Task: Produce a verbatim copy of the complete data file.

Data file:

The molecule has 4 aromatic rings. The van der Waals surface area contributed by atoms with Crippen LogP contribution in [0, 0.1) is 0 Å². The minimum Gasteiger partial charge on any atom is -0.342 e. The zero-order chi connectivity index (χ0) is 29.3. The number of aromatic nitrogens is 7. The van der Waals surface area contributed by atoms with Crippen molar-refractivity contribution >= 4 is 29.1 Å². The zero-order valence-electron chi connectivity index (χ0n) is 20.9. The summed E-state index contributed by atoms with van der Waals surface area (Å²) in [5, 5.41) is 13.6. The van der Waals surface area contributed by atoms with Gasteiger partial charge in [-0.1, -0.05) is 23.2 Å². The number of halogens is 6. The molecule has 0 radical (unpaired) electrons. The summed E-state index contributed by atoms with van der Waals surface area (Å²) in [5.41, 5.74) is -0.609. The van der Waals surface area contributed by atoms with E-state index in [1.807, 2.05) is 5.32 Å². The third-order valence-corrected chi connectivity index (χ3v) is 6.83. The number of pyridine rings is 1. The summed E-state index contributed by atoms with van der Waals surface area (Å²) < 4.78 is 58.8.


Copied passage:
The molecule has 4 aromatic rings. The van der Waals surface area contributed by atoms with Crippen LogP contribution in [0, 0.1) is 0 Å². The minimum Gasteiger partial charge on any atom is -0.342 e. The zero-order chi connectivity index (χ0) is 29.3. The number of aromatic nitrogens is 7. The van der Waals surface area contributed by atoms with Crippen molar-refractivity contribution >= 4 is 29.1 Å². The zero-order valence-electron chi connectivity index (χ0n) is 20.9. The summed E-state index contributed by atoms with van der Waals surface area (Å²) in [5, 5.41) is 13.6. The van der Waals surface area contributed by atoms with Gasteiger partial charge in [-0.1, -0.05) is 23.2 Å². The number of halogens is 6. The molecule has 0 radical (unpaired) electrons. The summed E-state index contributed by atoms with van der Waals surface area (Å²) in [5.41, 5.74) is -0.609. The van der Waals surface area contributed by atoms with E-state index in [1.807, 2.05) is 5.32 Å². The third-order valence-corrected chi connectivity index (χ3v) is 6.83. The number of pyridine rings is 1. The summed E-state index contributed by atoms with van der Waals surface area (Å²) < 4.78 is 58.8.